One of the most effective planning methods was proposed by Itamar Gilad — an experienced consultant in the field of product management. His article on Hackernoon is really popular and insightful. Itamar describes the usefulness and value of GIST-planning and proposes to introduce it into work instead of the traditional product roadmap.

    GIST planning: why is it worth to be applied?

    The author admits the usefulness of roadmaps and Gantt charts, however, he claims that plans may quickly go out of sync with reality.

    There is no room for agility. The changes at the top cause big ripple effects of replanning and project cancellations at the bottom.

    Roadmaps help to fund only big projects, so you need to prioritize and leave many potentially good ideas. In top-down organizations, winning ideas come from management. In bottom-up companies getting your idea to win became a very big deal, hence pitching, salesmanship and hype are now mandatory product management skills.

    What is the solution?

    The system of GIST planning may solve this challenge. Thanks to it, you get the lightweight plans that are built for change. The plans decrease management overhead, improve team velocity and autonomy, set a proper cross-company alignment and ultimately products and solutions.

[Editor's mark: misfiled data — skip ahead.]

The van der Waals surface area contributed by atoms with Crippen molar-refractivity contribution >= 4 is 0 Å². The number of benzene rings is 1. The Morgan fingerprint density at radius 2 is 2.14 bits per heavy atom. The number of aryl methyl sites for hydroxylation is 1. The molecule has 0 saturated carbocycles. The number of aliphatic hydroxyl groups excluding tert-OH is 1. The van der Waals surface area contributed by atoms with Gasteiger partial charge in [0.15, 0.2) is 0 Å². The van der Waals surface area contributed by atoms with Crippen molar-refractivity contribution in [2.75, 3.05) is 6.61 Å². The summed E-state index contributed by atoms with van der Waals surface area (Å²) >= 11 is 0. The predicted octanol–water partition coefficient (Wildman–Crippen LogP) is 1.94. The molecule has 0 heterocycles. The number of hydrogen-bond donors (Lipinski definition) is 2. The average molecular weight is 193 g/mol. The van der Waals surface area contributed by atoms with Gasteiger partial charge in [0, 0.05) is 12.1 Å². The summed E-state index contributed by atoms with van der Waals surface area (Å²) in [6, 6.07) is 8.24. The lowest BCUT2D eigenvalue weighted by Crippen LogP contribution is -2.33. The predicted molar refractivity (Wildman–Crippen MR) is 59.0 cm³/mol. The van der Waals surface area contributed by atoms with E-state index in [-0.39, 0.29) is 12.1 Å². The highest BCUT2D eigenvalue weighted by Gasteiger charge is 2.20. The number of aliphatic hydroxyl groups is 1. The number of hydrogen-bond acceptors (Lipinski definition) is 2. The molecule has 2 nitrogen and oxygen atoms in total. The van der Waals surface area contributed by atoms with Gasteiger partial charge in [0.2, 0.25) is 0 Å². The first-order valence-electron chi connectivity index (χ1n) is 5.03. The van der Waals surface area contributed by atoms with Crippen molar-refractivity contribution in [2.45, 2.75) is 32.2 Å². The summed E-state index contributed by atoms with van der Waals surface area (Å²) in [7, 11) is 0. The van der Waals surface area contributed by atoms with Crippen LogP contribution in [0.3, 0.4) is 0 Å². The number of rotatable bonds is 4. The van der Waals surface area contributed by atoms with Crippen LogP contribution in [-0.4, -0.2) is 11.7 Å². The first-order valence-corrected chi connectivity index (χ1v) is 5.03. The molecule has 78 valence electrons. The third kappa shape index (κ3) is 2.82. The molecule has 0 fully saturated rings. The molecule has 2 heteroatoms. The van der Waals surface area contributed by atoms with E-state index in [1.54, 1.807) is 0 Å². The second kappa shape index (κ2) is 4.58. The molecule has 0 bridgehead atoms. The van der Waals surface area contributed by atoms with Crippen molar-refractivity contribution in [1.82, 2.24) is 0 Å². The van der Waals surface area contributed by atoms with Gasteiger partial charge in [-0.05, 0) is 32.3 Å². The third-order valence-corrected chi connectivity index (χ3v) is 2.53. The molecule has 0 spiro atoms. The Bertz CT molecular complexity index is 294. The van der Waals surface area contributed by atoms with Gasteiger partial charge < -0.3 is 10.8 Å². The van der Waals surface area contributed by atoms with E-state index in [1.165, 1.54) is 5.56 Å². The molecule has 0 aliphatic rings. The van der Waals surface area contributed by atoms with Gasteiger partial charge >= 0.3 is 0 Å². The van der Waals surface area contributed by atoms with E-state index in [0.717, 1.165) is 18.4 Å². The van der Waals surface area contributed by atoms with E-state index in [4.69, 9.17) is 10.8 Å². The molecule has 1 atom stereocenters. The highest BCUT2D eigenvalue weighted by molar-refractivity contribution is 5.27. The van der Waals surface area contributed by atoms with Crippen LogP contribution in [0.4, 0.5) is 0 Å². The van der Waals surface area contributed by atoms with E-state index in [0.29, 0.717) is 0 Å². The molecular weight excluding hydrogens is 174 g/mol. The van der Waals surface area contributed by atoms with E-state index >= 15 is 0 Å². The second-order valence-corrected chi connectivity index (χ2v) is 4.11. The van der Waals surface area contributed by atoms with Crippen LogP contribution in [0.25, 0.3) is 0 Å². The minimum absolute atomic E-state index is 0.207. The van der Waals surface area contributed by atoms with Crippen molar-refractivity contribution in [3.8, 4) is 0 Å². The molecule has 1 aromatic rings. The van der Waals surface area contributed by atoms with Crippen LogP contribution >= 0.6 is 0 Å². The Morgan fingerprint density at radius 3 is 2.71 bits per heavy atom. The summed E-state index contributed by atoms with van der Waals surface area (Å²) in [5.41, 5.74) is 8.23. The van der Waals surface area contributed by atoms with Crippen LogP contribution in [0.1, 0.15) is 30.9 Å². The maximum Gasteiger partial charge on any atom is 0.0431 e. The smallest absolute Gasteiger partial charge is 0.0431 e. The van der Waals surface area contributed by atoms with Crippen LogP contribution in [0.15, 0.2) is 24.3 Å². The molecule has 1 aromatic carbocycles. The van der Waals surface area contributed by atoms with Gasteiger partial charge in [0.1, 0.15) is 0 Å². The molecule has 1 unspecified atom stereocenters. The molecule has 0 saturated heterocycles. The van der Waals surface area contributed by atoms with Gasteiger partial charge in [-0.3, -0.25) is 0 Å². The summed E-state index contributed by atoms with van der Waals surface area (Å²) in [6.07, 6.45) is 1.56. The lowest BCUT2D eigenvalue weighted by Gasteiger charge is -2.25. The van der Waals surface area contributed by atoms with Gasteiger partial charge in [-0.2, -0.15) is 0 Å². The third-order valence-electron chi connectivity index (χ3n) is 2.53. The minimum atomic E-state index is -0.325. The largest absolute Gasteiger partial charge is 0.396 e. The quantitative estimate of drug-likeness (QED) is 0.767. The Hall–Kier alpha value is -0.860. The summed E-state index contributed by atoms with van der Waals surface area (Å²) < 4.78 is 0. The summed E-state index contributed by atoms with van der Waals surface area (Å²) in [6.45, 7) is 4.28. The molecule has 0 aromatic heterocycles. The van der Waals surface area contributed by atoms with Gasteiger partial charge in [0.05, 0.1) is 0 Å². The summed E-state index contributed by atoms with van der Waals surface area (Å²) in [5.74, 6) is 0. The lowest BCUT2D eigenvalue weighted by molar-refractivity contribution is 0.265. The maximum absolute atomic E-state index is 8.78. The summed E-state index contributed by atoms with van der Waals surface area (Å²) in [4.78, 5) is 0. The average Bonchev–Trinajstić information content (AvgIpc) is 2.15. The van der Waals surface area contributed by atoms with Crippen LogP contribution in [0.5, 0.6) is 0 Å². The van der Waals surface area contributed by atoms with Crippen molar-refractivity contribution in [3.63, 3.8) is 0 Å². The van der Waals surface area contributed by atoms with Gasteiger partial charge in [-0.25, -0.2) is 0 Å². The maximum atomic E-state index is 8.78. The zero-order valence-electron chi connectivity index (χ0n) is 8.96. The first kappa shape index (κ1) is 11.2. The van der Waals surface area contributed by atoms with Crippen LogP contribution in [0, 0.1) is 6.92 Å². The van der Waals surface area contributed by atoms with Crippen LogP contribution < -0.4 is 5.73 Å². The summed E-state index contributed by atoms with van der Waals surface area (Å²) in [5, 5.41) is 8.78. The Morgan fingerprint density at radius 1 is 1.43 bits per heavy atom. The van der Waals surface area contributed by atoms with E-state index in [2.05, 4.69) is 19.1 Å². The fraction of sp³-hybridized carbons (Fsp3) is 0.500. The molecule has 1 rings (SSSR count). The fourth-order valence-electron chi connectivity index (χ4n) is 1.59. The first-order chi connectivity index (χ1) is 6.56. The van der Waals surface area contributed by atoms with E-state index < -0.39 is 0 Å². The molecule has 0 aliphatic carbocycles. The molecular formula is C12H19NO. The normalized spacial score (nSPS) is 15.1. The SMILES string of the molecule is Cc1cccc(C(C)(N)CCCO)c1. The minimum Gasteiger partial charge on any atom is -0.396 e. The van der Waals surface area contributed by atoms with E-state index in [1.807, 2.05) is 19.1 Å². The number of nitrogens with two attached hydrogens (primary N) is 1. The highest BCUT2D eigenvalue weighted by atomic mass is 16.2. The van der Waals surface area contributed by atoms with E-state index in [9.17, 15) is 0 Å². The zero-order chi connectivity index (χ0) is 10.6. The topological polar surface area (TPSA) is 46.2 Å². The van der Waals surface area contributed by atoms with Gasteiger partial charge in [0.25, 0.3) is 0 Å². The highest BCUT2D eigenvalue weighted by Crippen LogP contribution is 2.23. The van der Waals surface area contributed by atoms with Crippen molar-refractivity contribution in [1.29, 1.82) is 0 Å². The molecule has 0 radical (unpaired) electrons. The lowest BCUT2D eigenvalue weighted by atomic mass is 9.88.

The GIST planning approach, described by Itamar Gilad includes four blocks, each with a different planning horizon and frequency of change:

    • Goals
    • Ideas
    • Step-projects
    • Tasks

    Together these blocks constitute all the core planning any company needs to do.

    Goals define the strategy of the company in terms of desired outcomes (where you want to be, by when, and how will you know that you got there).

    Ideas describe hypothetical ways to achieve these goals. You may have many ideas about how to achieve a given goal, but at most 1 in 3 ideas will deliver a positive result. That's why the ideas are hypothetical. The GIST approach implicates that product managers collect all ideas in a special Idea Bank that can hold hundreds of them indefinitely, prioritize ideas applying appropriate methods and frameworks, put as many ideas as possible to the test in order of priority.

    Step projects are aimed to break down big projects into small parts. According to GIST, every part should be no more than 10 weeks long.

    Each step-project is like an experiment that tests the idea. For example:

    Mockup → Prototype → MVP → Dogfood → Beta → Launch

    Step-projects are small and convenient, that's why product managers can avoid all the nasty side effects of long projects.

    Tasks are the elements of each step-project.